Rockin’ in the Infield

You cannot help but be impressed by the Colorado Rockies’ middle infield depth. The Major League club has infielders Troy Tulowitzki and Clint Barmes, as well as the likes of Omar Quintanilla, Jeff Baker and Ian Stewart (the latter two profile better as corner infielders, though) serving as back-ups.

At the minor league level, the club has Jonathan Herrera, Chris Nelson, Eric Young Jr., and Hector Gomez – all of whom are currently on the 40-man roster. The Rockies also lost speedy A-ball infielder Everth Cabrera to the San Diego Padres in the recent Rule 5 draft (although he could be returned if he is unable to stick in the Majors for all of 2009). Two more interesting minor league infielders were also left unprotected during the Rule 5 draft – Corey Wimberly and Daniel Mayora – mainly due to the overwhelming depth in the organization.

Of the six players who do not have (all but) guaranteed roles in the Majors in 2009, Herrera is the closest to helping out at the Major League level. He made his MLB debut in 2008 and appeared in 28 games for Colorado, while posting a line of .230/.277/.279. The 24-year-old spent the majority of 2008 in Triple-A, where he managed a batting average of .310 and stole 15 bases.

Young is not far behind Herrera. Although he has yet to appear in the Majors, Young had a solid 2008 season in Double-A where he hit .290/.384/.392 with 46 stolen bases in 105 games. He broke out in a big way in the Arizona Fall League after the regular season concluded. Young hit .430/.504/.640 with another 20 stolen bases (in 21 attempts) in 31 games.

Nelson was the club’s first-round draft pick in 2004 and he realized his potential in 2007 with an excellent offensive season in High-A ball. Unfortunately, he struggled with injuries in 2008 and hit just .237/.321/.346 in 283 Double-A at-bats. He should return to that level in 2009, but could move quickly if he is fully healthy.

Wimberly has almost zero power but he can run like the wind and has stolen 181 bases in 354 career games. He hit .291 in Double-A last season and showed a willingness to get on base via the walk – at least more so than in other seasons. Daniel Mayora will likely begin 2009 in Double-A with Nelson, while Hector Gomez should visit High-A ball.

Every single one of those minor league middle infielders has enough potential to be considered amongst the organization’s top 25-30 prospects. That, ladies and gentlemen, is what you call depth.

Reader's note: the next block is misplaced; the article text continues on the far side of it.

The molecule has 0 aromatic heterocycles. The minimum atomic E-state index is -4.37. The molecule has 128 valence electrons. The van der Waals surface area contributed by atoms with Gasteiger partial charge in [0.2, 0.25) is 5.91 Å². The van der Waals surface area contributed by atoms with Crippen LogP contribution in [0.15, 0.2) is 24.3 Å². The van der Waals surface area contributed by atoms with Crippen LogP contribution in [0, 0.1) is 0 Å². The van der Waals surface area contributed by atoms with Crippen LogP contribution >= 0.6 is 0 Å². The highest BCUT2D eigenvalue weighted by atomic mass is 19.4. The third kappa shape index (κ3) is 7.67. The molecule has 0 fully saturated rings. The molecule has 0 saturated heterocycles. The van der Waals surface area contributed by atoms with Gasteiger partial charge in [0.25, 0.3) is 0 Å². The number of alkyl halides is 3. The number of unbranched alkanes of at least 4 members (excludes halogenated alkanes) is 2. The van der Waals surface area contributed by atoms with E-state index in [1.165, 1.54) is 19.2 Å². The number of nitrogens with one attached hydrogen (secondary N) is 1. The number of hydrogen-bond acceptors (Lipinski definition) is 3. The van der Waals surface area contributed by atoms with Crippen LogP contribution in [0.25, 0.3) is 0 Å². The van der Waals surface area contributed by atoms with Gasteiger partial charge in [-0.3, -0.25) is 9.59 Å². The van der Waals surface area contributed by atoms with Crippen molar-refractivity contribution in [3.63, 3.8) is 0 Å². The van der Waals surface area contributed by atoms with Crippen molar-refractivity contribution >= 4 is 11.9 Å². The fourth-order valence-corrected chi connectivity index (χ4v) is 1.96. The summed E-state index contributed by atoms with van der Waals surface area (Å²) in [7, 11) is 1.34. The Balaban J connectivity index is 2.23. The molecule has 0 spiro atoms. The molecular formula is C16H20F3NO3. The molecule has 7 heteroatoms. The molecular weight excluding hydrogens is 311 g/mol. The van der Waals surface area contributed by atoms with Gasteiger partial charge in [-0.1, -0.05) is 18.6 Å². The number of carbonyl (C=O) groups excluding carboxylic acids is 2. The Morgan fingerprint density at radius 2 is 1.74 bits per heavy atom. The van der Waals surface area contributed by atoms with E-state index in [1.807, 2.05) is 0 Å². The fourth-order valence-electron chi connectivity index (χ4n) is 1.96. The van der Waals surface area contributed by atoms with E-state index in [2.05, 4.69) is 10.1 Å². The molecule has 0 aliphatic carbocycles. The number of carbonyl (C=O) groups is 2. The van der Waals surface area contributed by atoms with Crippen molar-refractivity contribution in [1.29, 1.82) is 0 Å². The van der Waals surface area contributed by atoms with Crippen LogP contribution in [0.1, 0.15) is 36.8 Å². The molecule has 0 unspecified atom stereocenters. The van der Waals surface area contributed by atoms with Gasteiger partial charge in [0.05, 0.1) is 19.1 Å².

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Marc Hulet has been writing at FanGraphs since 2008. His work focuses on prospect analysis. Follow him on Twitter @marchulet.

6 Responses to “Rockin’ in the Infield”

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  1. David Foy says:

    Is it considered a good thing to have that many players in your minor league system at one area? I’m of the mind that you should stock up on as much talent as you can get regardless of position and then just trade it away once you need to create space for the prospect you feel deserves the major league playing time. However, it seems to me that there is nothing positive to having this much talent in one area. None of them seem to be blow you out of the water talents and yet they are all talented enough to be considered to play in the majors at some point. Seems more headache than anything else. But maybe i’m seeing this all wrong.

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  2. Helpful Harry says:

    You are.

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  3. David Foy says:

    Thanks for extremely informative post “Helpful” Harry

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  4. bablue says:

    To add on to what David Foy said, it’d be nice to have this kind of depth if you were the Red Sox and you could stash it for emergencies and use it for midseason trades to improve your club, but I’d rather just have a couple of really good guys then a bunch of decent talents (Utley/Rollins or Hanley/Uggla). Those are extreme examples but if I’m not mistaken Tulowitzki is the only guy here with potential to be more than average, Barmes really isn’t very good. On a team with as many needs as the Rockies (Corner OF’s and IF’s if they trade Atkins, SP, 2B) having a bunch of decent guys at one position doesn’t really help much.

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  5. Marc says:

    With middle infielders, though, you have depth at two positions: SS and 2B… three if you count utility infielder. You also know a few will flame out – and the Rockies non-tendered Herrera last night, which was surprising. They also serve as trading chips. Depth is never a negative.

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  6. Rox Girl says:

    The Rockies were able to hang onto Herrera with a minor league contract and an invite to the big league camp after non-tendering him.

    I like how the team is starting to expand this depth to all the up the middle positions. At catcher this season Mike McKenry and Wilin Rosario had years big enough to draw attention, and while Dexter Fowler will probably be safe for a couple of seasons, the center field depth at the two short-season clubs was impressive with Charlie Blackmon, Delta Cleary, Scott Robinson, Leonardo Reyes all flashing quality tools, plus David Kandilas drawing some raves from Australian scouts, all bodes well that the team will have a steady supply of talent at the premium positions.

    Now if they could only do something about getting some legit corners.

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